“Let the stones of Hezekiah and Isaiah speak,” Flurry said. “They have a thundery voice of hope.”
The June 10 event was the first time the seals were open to the media. They were on display via live video from the Armstrong Auditorium in Edmond, Oklahoma.
The partnership between the Armstrong Foundation and Mazar goes back 50 years, to Mazar’s equally well-known grandfather, archaeologist Benjamin Mazar, whom Israel commissioned in 1968 to run Hebrew University’s massive archaeological dig near the Temple Mount.
At that time, Herbert Armstrong, an ambassador of the Worldwide Church of God, and Mazar came into contact. According to Brad Macdonald, curator of the “Seals of Isaiah and King Hezekiah Discovered” exhibit, Armstrong and Benjamin Mazar struck up a friendship and Armstrong started sending students to volunteer on the excavation. Ultimately hundreds volunteered, and Armstrong financially supported the excavations for almost 10 years.
When Armstrong died in 1986, his successors abandoned his legacy, until in 1989, Gerald Flurry, an Ambassador graduate and Worldwide Church of God minister, opened the Philadelphia Church of God to continue Armstrong’s legacy. In 1996 he established the Armstrong’s Ambassador International Cultural foundation and then Herbert Armstrong College.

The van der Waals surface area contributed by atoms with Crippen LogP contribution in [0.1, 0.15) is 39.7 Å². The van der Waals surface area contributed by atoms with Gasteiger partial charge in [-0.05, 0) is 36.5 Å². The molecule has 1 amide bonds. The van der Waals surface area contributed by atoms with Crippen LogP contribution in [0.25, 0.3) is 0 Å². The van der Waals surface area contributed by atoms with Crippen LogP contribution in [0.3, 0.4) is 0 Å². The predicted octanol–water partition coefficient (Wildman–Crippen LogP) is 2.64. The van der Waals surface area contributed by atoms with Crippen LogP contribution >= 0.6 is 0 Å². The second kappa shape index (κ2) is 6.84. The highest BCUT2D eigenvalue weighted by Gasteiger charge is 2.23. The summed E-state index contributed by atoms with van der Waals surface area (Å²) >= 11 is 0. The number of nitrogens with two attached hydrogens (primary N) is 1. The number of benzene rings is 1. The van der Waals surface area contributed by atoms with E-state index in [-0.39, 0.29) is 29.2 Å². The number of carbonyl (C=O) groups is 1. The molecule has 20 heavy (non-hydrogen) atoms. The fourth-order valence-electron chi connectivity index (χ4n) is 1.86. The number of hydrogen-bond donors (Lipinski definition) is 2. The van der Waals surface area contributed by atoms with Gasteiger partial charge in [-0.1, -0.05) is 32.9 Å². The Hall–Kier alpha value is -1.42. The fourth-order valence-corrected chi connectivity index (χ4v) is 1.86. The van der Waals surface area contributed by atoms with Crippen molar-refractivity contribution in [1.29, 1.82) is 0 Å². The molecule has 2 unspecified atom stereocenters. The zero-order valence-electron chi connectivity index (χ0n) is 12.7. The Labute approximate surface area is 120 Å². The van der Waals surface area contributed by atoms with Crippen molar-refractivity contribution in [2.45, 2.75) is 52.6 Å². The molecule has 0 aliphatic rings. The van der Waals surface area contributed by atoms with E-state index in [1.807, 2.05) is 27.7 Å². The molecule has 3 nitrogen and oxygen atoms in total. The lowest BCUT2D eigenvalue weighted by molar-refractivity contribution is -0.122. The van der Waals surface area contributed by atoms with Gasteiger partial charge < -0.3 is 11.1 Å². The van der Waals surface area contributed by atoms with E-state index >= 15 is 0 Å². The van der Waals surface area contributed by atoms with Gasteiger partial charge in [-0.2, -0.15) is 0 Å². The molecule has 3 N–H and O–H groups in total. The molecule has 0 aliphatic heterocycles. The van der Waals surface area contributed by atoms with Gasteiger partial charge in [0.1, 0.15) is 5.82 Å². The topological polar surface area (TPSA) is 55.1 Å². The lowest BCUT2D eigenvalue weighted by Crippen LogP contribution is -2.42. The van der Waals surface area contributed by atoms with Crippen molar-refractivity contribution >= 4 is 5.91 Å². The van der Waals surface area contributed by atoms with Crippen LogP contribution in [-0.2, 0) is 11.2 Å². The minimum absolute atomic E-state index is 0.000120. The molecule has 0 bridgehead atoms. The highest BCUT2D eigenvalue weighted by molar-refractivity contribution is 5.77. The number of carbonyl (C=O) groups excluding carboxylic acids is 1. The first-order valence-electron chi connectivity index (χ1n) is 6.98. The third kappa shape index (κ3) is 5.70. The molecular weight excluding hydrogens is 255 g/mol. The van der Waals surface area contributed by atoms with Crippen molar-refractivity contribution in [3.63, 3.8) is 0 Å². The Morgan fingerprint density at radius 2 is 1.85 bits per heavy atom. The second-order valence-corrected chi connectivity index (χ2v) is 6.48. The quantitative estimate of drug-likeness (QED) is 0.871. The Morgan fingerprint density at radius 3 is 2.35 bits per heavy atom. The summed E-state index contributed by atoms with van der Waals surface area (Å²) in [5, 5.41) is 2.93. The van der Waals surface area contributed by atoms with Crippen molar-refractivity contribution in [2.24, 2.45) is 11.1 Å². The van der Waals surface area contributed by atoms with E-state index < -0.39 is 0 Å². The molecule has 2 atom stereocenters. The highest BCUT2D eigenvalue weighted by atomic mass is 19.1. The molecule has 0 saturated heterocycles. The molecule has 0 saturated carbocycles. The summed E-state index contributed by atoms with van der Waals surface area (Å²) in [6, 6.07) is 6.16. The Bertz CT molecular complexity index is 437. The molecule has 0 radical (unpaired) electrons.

Flurry got in touch with Mazar in 2005 after she started digging in the City of David. In 2006, Flurry sent two college students. It went so well, said Macdonald, that since then, more than 50 have been sent by Armstrong College to Jerusalem to work on Mazar’s excavations. The students comprised most of the laborers on Mazar’s most recent dig, which was also fully funded by the foundation.
Together, Mazar and the students unearthed evidence of King David’s palace, King Solomon’s royal quarters, the governor Nehemiah’s wall, the seals of two Judean princes mentioned in Jeremiah 37 and most recently, the golden Menorah Medallion and bronze coins.
Mazar said she remembers when the students supported her grandfather’s work.
“I was 10 or 11 at the time, and I used to go into the field and talk to them, which helped me learn English,” Mazar said. “They were so enthusiastic, really amazing, just like they are now when they come to my excavations. Nothing has changed.”